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How we tripled our encoding speed in the Digital Victorian Periodical Poetry project

Holmes, Martin; Fralick, Kaitlyn; Fukushima, Kailey; Karlson, Sarah


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{
  "inLanguage": {
    "alternateName": "eng", 
    "@type": "Language", 
    "name": "English"
  }, 
  "description": "<p>The Digital Victorian Periodical Poetry (DVPP) project is a SSHRC-funded digital humanities<br>\nproject based at the University of Victoria. With the guidance of principal investigator Dr. Alison<br>\nChapman, the DVPP team is creating a digital index of British periodical poetry from the long<br>\nnineteenth century. In addition to uncovering periodical poems, writing descriptive metadata, and<br>\ncompiling prosopographical research, we are currently using TEI and CSS to encode a statistically-<br>\nrepresentative sample of indexed poems, looking for quantitative evidence of literary change over<br>\ntime. Such an endeavour requires a large, robust dataset covering a range of periodicals throughout<br>\nthe period.<br>\nAt the time of writing, there are more than 13,000 poems in the database, and we expect that total<br>\nto reach 20,000. Of these, around 2,000 will be encoded, focusing on the decade years (1820, 1830,<br>\n1840, and so on).<br>\nJournal of the Text Encoding Initiative,<br>\n1How we tripled our encoding speed in the Digital Victorian Periodical Project<br>\nIn this presentation, we will showcase the various strategies and tools we have used to speed up<br>\nour encoding process. We combine simple tricks like keyboard shortcuts with more sophisticated<br>\nprocesses to minimize drudgery and increase accuracy. Among the more interesting techniques<br>\nare:<br>\n&bull; Auto-tagging of a complete poem in lines and linegroups using a Schematron QuickFix;<br>\n&bull; Use of advanced CSS selectors in the rendition/@selector attribute to reduce encoding<br>\nclutter in the poem itself;<br>\n&bull;<br>\nA keyboard shortcut to tag rhymes which detects whether the tagged text is a masculine<br>\nor feminine rhyme and provides the appropriate attribute value;<br>\n&bull;<br>\nAuto-detection of cases where a new line-end rhymes with a previously-encoded rhyme,<br>\nand should, therefore, be labelled to match it, leveraging our growing dataset of nearly<br>\n30,000 rhymes;<br>\n&bull;<br>\nInstant access to to a rendering of the poem which provides a visualization of the rhyme<br>\nstructure, auto-detection of anaphora, epistrophe and other refrain-like forms, and other<br>\ndiagnostic feedback.</p>",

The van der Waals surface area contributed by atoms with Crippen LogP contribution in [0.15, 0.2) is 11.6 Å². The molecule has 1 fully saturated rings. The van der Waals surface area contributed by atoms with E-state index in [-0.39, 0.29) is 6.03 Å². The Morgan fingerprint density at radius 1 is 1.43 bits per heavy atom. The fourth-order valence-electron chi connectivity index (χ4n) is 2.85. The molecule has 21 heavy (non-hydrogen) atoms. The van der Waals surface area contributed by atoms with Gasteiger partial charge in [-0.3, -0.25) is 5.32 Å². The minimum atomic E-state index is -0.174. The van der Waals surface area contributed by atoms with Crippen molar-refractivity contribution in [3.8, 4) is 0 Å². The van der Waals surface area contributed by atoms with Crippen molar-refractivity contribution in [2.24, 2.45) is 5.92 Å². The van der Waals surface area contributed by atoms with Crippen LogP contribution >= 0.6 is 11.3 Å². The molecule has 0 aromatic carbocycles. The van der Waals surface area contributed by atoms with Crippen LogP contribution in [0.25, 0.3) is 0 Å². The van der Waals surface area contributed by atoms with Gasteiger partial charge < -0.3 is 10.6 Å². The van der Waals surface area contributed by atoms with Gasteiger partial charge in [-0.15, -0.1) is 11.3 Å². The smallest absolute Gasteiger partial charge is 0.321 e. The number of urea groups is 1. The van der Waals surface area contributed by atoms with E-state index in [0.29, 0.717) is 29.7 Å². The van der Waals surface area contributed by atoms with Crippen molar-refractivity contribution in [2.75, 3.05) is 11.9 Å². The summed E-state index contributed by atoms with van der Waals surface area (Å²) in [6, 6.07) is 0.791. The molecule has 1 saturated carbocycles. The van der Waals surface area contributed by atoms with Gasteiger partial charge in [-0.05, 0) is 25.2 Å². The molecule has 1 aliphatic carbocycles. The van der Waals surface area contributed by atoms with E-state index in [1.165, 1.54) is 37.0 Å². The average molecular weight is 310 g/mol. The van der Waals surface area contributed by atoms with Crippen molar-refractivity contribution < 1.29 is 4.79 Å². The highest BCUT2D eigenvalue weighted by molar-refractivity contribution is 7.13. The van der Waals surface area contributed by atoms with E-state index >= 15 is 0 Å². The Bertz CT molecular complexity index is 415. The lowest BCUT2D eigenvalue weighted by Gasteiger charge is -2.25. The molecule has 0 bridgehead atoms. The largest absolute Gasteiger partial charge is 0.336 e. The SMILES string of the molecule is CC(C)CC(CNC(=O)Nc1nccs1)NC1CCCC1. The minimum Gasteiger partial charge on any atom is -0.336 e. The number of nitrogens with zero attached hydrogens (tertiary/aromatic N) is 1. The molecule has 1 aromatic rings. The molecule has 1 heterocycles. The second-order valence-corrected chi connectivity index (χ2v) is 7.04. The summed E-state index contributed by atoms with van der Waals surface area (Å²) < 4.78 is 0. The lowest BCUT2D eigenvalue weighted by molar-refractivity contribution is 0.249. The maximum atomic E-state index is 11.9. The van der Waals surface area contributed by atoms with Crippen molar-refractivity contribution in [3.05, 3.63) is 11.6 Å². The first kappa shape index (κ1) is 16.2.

"license": "https://creativecommons.org/licenses/by/4.0/legalcode", 
  "creator": [
    {
      "affiliation": "University of Victoria HCMC", 
      "@id": "https://orcid.org/0000-0002-3944-1116", 
      "@type": "Person", 
      "name": "Holmes, Martin"
    }, 
    {
      "affiliation": "University of Victoria", 
      "@type": "Person", 
      "name": "Fralick, Kaitlyn"
    }, 
    {
      "affiliation": "University of Victoria", 
      "@type": "Person", 
      "name": "Fukushima, Kailey"
    }, 
    {
      "affiliation": "University of Victoria", 
      "@type": "Person", 
      "name": "Karlson, Sarah"
    }
  ], 
  "url": "https://zenodo.org/record/3449241", 
  "datePublished": "2019-09-19", 
  "@context": "https://schema.org/", 
  "identifier": "https://doi.org/10.5281/zenodo.3449241", 
  "@id": "https://doi.org/10.5281/zenodo.3449241", 
  "@type": "PresentationDigitalDocument", 
  "name": "How we tripled our encoding speed in the Digital Victorian Periodical Poetry project"
}
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